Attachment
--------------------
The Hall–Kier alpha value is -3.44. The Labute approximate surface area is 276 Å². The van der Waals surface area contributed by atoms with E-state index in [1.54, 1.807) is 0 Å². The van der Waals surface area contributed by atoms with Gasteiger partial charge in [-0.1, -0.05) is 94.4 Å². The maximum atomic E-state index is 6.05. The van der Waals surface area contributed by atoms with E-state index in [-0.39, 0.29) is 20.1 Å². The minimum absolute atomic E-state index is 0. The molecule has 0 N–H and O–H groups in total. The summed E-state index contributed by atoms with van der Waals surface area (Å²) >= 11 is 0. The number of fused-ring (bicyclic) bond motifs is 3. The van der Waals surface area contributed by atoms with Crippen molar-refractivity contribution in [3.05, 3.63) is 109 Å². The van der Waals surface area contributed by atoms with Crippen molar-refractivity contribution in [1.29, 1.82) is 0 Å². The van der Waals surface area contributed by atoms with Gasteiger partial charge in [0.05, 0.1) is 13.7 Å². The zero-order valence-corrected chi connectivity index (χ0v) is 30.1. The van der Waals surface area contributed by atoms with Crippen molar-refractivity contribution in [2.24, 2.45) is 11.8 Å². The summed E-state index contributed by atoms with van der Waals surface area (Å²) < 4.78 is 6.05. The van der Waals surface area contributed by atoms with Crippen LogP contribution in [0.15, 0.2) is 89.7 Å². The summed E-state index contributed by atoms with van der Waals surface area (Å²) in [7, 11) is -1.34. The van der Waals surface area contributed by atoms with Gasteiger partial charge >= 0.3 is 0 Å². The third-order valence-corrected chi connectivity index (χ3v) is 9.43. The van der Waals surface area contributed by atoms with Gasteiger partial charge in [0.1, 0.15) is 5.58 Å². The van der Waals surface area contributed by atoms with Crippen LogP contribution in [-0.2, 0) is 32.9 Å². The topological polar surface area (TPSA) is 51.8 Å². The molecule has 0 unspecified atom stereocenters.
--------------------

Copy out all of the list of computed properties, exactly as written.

The Hall–Kier alpha value is -3.44. The Labute approximate surface area is 276 Å². The van der Waals surface area contributed by atoms with E-state index in [1.54, 1.807) is 0 Å². The van der Waals surface area contributed by atoms with Gasteiger partial charge in [-0.1, -0.05) is 94.4 Å². The maximum atomic E-state index is 6.05. The van der Waals surface area contributed by atoms with E-state index in [-0.39, 0.29) is 20.1 Å². The minimum absolute atomic E-state index is 0. The molecule has 0 N–H and O–H groups in total. The summed E-state index contributed by atoms with van der Waals surface area (Å²) >= 11 is 0. The number of fused-ring (bicyclic) bond motifs is 3. The van der Waals surface area contributed by atoms with Crippen molar-refractivity contribution in [3.05, 3.63) is 109 Å². The van der Waals surface area contributed by atoms with Crippen molar-refractivity contribution in [1.29, 1.82) is 0 Å². The van der Waals surface area contributed by atoms with Gasteiger partial charge in [0.05, 0.1) is 13.7 Å². The zero-order valence-corrected chi connectivity index (χ0v) is 30.1. The van der Waals surface area contributed by atoms with Crippen molar-refractivity contribution in [2.24, 2.45) is 11.8 Å². The summed E-state index contributed by atoms with van der Waals surface area (Å²) < 4.78 is 6.05. The van der Waals surface area contributed by atoms with Crippen LogP contribution in [0.15, 0.2) is 89.7 Å². The summed E-state index contributed by atoms with van der Waals surface area (Å²) in [7, 11) is -1.34. The van der Waals surface area contributed by atoms with Gasteiger partial charge >= 0.3 is 0 Å². The third-order valence-corrected chi connectivity index (χ3v) is 9.43. The van der Waals surface area contributed by atoms with Gasteiger partial charge in [0.1, 0.15) is 5.58 Å². The van der Waals surface area contributed by atoms with Crippen LogP contribution in [-0.2, 0) is 32.9 Å². The topological polar surface area (TPSA) is 51.8 Å². The molecule has 0 unspecified atom stereocenters.